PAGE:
The sacristy, a model for the central towers

Some may believe the sacristies, cloisters and other structures along the perimeter were added by Gaudí to bolster the grandiose nature of the building. In truth, however, the architect was thinking about these structures from the very early stages of the project. In this article, we’ll see how the sacristies, one of which was finished in December 2016, are playing a key role in finishing the Basilica.

In 1917, the Temple magazine published a floor plan that shows how Gaudí was already thinking about the Temple’s two sacristies, symmetrical on the corners on Carrer de Provença, in quite a lot of detail. Although it quickly became outdated (Gaudí transformed the project little by little), if you look closely at the angle of the sacristy, you can see a series of details that already speak to the architect’s desires that would remain and continue to influence the definitive project for the Temple.

The most important thing in that version is that it shows a central square of space, set off with a colonnade around the perimeter, and, around it, a crown of different sized rooms. This is an antecedent to the space that would finally be defined for the sacristies: central, developed at height, delimited by eight columns and covered with a hyperboloid to bring in light from above.

The floor plans show how Gaudí planned the sacristy as a higher, central body, with a second level of windows and pediments topped with a spire, still within the Neo-Gothic style. It is as if the sacristy had a large lantern, or as if it was a large lantern itself.

The photos that remain of the plaster models of the sacristy Gaudí was working on when he had this Neo-Gothic style in mind clearly show this formal parallel between the initial proposal for the top of the sacristy and a typical Gothic lantern.

They show a series of roofs that follow the windows, as well as delimiting a square floor plan. The elevated body rises up from the centre, acting as a lantern over the central space.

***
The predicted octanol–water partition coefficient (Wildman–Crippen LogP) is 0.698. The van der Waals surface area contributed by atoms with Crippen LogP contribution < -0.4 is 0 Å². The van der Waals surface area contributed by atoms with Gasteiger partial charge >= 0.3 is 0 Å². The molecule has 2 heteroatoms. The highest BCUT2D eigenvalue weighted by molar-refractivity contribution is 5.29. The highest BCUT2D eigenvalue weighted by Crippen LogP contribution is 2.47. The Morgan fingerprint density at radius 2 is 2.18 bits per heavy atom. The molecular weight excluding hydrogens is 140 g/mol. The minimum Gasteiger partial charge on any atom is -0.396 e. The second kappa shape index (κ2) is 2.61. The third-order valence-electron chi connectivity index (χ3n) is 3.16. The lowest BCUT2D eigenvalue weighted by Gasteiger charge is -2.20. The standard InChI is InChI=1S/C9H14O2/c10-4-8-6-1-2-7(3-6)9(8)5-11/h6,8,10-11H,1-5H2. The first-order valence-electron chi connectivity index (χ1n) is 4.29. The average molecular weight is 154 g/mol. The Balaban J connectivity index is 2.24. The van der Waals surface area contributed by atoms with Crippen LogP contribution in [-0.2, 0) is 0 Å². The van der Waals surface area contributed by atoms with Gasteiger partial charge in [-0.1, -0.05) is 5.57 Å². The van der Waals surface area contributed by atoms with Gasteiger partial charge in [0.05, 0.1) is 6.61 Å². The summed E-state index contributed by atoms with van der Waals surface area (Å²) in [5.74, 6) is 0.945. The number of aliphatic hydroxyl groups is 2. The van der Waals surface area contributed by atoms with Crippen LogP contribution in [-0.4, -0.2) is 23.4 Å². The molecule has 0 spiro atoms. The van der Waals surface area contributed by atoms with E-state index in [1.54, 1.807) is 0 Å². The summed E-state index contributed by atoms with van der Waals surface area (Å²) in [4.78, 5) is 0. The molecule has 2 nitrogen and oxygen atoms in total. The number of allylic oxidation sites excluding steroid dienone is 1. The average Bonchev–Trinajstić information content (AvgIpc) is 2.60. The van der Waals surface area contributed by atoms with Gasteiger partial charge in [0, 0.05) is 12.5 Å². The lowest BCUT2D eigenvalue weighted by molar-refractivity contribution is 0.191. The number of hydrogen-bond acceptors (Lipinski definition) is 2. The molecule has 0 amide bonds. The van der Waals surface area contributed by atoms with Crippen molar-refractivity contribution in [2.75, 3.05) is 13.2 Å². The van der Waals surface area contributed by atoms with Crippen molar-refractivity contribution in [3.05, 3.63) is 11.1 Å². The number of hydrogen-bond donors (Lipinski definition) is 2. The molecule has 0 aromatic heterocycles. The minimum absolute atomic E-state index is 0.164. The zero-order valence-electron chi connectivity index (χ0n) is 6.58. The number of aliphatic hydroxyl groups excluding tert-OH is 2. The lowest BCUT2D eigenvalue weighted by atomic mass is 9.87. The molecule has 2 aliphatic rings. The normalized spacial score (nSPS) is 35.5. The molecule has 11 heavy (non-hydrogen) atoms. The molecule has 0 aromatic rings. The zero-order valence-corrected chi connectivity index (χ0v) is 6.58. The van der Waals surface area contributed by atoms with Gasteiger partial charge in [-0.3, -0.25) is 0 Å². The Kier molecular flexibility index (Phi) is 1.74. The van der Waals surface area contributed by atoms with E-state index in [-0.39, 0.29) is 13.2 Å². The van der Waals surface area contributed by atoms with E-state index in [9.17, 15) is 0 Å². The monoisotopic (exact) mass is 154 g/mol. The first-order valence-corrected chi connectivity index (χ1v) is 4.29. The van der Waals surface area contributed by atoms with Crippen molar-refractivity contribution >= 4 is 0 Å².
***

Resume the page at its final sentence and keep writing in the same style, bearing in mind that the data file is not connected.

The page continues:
In photos from a bit later, however, the sacristy roofs have changed. They now have a much more dome-like shape, but the central, Neo-Gothic lantern remains the same as in the first version.

This relationship between the sacristy and the lantern that Gaudí was beginning to establish when he was designing the former would later become totally intertwined, to extreme consequences. Gaudí modified the roofs of the sacristy, evolving towards dome-like shapes until they became masterful paraboloid domes.

If you update that same elevation drawing, we can see that Gaudí proposed very tall domes for the sacristies, nearly on the same level as the apse pinnacles. This new profile clearly contrasts with that of the Neo-Gothic lantern in the previous project. Finally, the definitive plaster model, in great detail, shows the height of the building a bit lower but has a pinnacle on the dome that would act as a lantern and reinforce Gaudí’s original idea of creating a central, elevated space full of light inside the building. The inner vaults with a great central hyperboloid to bring in light and the large windows, including elliptical and circular rose windows on the first floor, clearly reflect this desire.

This new open geometry, which so satisfied this desire, is what led it to become, by transforming the height, the new shape of the central towers or lanterns.

 

 

Isidre Puig Boada, Gaudí’s disciple and the author of books of his quotes and desires for the temple project, on several occasions shows the relationship between the sacristy and the lanterns. These ties are not only formal but also structural and symbolic similarities. In this regard, the succession of low domes that culminates with the lanterns, the maximum exaltation of the Temple, shows the harmony in the general plan and this is why there is colour on all its pinnacles, which vibrate with light and reflections to connect the building to the heavens.

 

 

So, the process of designing the sacristy and the fact that it was conceived of as a sort of lantern shows us that it is an indication of what Gaudí would later express. Today, for us, the experience of building the sacristy dome before the central lanterns, as Gaudí wished, was a trial run for the geometry, structure and building method that would later be used for the Temple’s large towers. In fact, although we weren’t talking about post-tensioned stone when we were working on the sacristy, we did come up with the embryo of the future main structural skeleton, a way to subdivide and make modules to organise production and control processes more easily. And we began working with panels pre-fabricated at the external workshop in La Galera, learning how to overcome the difficulties of transporting and hoisting them, as well as devising systems to mark and assemble them provisionally in La Galera and definitively at the Temple.

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